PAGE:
Math is the language of logic and reasoning combined with critical thinking skills. I have met many students who are great at computation but very,very poor at math. (Some of them go on to get degrees and then, ironically, attempt to teach others the math they don't really understand.

If you put the child in a situation where they CAN NOT FAIL, expect and allow for error, allow for self correction with direction...direct their discovery in a math rich environment: they learn math. They can't help it. AS an added bonus they have fun learning with math manipulatives and/or base ten blocks.

Give the child an algorithm for addition (wanna be a ten) that can be applied to multiplication and suddenly almost effortlessly (much to the amazement of parents and even veteran teachers) the students are adding and multiplying...multiplication is the first milestone because it allows the child to count quickly, once computation is easy the math becomes easy too because computation is how we DO math but again, it's not the math itself.

With computation mastery, math concepts that are understood can be applied to problem solving and answers are fun and easy to see. The combination of computational mastery and conceptual mastery combined with visualization is very powerful. The playful, curious attitude that problems are just games or puzzles removes fear and tears, and learning is seemingly effortless because they are having fun doing it.

Avoid the problems in the first place.
"Intellectuals solve problems, geniuses prevent them." - Albert Einstein

There is no greater joy for a parent (or any teacher) than seeing the ah-ha moments and light bulbs go off...it is especially poignant if the child had formally been struggling with math, but I prefer to avoid the problems in the first place.

The question should be "what kind of counting do you want to do today?" Or what kind of counting do you want to teach today? If you are a teacher. 1st graders as an example can learn division and thereby learn a lot about counting, and multiplication and subtraction...as well as addition...they can learn about fractions and thereby learn about addition, multiplication and division as well as concepts like SAME...the way we currently teach it children somehow come to the conclusion that rules have changed when we add fractions. They haven't. We can teach them problem solving, which at first is just recognizing same and "hero zero" and then "no fun get back to one"...all of which is just simple COUNTING even if they are little.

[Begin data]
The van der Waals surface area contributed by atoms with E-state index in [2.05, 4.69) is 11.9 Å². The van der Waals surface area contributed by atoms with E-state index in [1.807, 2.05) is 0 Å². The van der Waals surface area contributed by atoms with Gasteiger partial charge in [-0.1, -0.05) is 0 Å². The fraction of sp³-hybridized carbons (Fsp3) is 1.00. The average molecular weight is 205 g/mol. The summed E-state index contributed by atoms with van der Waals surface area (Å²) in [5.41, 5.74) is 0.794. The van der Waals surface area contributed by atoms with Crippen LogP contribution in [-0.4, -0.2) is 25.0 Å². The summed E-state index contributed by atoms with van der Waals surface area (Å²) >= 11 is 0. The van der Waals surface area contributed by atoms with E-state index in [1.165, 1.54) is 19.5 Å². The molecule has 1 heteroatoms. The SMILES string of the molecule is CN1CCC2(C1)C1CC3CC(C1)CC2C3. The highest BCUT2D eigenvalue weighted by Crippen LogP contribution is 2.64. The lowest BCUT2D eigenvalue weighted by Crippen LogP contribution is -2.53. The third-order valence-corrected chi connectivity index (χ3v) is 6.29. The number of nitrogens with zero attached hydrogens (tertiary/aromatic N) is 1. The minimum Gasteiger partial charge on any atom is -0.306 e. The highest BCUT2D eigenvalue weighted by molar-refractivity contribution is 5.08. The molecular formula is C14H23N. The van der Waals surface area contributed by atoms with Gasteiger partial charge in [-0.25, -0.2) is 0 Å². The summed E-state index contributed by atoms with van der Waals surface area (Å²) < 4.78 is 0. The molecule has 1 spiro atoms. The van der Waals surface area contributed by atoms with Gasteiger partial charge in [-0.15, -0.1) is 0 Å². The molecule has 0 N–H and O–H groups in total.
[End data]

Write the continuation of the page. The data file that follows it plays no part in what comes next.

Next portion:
Please click on this link for more on "hero zero" and "no fun get back to one" and removing no from the lesson the other teaching concepts referenced in this manifesto. (Rant. Diatribe).

I've done lessons for 2nd graders on square roots...in order to do square roots we had to count the squares and the sides...so we learned skip counting, used addition skills to count 7 sevens which was more work than counting 4 fours and figured out what the symbol means--just count one side. We also learned about economy of symbol instead of 4 + 4 + 4 + 4 = 16, or even 4 x 4 =16 we could just use 4² =16. I wasn't just teaching square numbers I was teaching lots of counting. NONE of it would be possible without the use of base ten blocks. People are amazed that I go on to do lessons on Pythagorean theorem but they don't understand the part about it's easy when they can see it. I wouldn't even attempt to teach them any of this without math manipulatives.

Further students often never understand the relationship between Pythagorean theorem, distance formula and the first basic trig identity sin² +cos² = 1, it's just a bunch of stuff they memorize long enough to be tested on and then forget--never having made any of the  leaps of understanding or connections. My students avoid this because they've been playing with these concepts for years and baby step their way there instead of it being all new and confusing in all at once in high school.

What I have to do is get YOU to change YOUR paradigm and understand the way you were taught via compartmentalized, separate subjects, grades and levels might (just maybe, quite possibly) NOT be the best way to teach math, and is part of the reason the teaching of mathematics in general in the USA is an utterly abysmal failure. Most of you recognize that it is an utterly abysmal failure which is why you are here in the first place then the first thing you ask me is, "couldn't you teach and organize your blog and website more like the way we know doesn't work and is an utterly abysmal failure?"